The Future Looks Grand
There are several future lines of development I am looking forward to coming to fruition. Technologically, we seem to be near several inflection points that will radically change our lives in the future. The following is a quick list of some next-gen high points I’m excited about.
3D Metal Printing
Sintered-metal casting and other computer-controlled additive metal fabrication methods have been around for several years now, but the cost and efficiency of being able to print custom metal parts is rapidly improving. Companies like Rapidia have developed systems that are fast and flexible and meet economical price points.
Currently, we think of metal things as being kind of one-size-fits-all because of the cost of developing a single-purpose shape in stamping, forging or casting. Imagine getting durable metal things made with very specific parameters as cheaply as you can get mass-produced single-design ones. Hand tools that are specifically sized for your hand, bicycle components for a specific ride and custom-fit and designed joint replacements, are some of the avenues this technology unlocks. I can’t wait to see what happens when metal truly breaks free from the one-size-fits-all mentality.
VR in the Home
As the technical hurdles and price points of VR systems have fallen, I think we will see a lot more homes with virtual reality rigs in them. Gone are the days of requiring a purpose-built, high-end gaming computer to even make initial steps into VR. Entertainment is an obvious first focus for this technology, but I think the arena will rapidly expand to include virtual presence, education, and even areas we cannot define yet. VR will simultaneously reduce our reliance on air travel while bringing us closer together.
One of the greatest balancing acts in the field of computer science is managing the trade-off between slow, persistent, long-term data storage and fast, volatile RAM. Even with the modern innovations of solid-state drives and fast buses like PCIe, reading and writing data from storage that will persist between system reboots is still orders of magnitude slower than reading or writing from cache or main memory. As a consequence, computers spend a lot of time re-hydrating system state between reboots or power-offs.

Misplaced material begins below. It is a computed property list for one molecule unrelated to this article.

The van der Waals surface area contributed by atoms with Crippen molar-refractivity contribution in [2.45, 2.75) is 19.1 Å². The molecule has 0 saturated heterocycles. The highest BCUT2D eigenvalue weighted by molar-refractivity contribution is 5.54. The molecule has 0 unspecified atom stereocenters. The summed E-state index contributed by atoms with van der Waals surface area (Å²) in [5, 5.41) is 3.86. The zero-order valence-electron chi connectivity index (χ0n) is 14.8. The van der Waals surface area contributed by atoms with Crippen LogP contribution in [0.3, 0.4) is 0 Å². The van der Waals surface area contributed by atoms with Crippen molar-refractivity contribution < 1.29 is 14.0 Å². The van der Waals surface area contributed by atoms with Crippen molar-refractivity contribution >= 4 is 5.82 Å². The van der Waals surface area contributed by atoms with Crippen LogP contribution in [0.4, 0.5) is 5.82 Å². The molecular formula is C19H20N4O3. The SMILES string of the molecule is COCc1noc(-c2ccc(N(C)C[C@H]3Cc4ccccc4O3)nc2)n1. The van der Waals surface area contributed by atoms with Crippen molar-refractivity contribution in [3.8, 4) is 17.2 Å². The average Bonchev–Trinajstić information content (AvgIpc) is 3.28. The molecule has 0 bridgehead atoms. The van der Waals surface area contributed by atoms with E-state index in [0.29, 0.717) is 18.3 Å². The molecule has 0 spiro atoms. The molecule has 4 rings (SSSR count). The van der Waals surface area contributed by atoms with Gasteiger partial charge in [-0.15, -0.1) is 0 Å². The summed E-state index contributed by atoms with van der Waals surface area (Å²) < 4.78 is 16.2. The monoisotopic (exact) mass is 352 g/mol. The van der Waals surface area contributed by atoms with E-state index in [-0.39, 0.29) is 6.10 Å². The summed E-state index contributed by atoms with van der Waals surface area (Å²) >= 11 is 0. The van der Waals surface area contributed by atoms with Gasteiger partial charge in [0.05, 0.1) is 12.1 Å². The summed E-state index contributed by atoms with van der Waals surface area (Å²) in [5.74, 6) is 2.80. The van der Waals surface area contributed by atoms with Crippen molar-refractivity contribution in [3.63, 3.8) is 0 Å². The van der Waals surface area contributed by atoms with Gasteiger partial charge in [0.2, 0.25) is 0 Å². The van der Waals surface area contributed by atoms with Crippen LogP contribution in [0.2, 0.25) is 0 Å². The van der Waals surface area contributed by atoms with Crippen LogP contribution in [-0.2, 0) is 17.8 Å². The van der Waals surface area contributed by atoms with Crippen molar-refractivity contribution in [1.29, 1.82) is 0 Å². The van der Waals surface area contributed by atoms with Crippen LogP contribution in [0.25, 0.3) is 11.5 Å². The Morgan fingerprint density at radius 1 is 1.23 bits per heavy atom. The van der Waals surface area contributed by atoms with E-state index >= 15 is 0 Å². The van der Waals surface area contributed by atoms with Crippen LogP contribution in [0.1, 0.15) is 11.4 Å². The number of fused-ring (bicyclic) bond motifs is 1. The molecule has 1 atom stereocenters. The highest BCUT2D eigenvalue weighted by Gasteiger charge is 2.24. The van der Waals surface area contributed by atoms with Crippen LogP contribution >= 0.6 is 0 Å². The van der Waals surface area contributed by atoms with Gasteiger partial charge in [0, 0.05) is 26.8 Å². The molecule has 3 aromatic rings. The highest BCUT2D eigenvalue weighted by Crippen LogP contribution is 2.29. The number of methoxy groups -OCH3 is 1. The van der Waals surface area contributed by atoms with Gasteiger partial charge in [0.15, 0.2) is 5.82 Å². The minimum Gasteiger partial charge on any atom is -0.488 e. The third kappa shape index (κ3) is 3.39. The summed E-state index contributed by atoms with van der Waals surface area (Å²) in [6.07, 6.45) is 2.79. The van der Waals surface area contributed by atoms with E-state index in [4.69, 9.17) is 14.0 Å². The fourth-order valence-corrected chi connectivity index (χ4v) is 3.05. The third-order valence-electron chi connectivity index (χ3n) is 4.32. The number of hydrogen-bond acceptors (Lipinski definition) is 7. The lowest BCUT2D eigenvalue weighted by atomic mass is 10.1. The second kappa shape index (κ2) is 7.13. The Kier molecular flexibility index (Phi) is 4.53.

Imagine when all storage will be as fast as main memory, and still as permanent as disk storage. Carbon nanotube nonvolatile NRAM from Nantero is making those promises. This technology is becoming widespread and will usher in vast changes in systems design from back end servers to PCs and mobile devices. Operating systems and applications alike will see amazing performance and reliability improvements.
Even as we reach the end of Moore’s Law, I think we are on the threshold of a Golden Age of computing and fabrication. The impact of these next-gen achievements will irrevocably change us both as a planet and a people. The future is not without challenges, but I think our species’ ingenuity and creativity will take us to heights of untold freedom and discovery, perhaps even to the stars.
Still Curious about How Next-gen Tech is Changing Our Society?
Check out Mark Michaelis’ article Industry 4.0 Demystified and watch a video 0f his talk about thriving in the cyber physical revolution.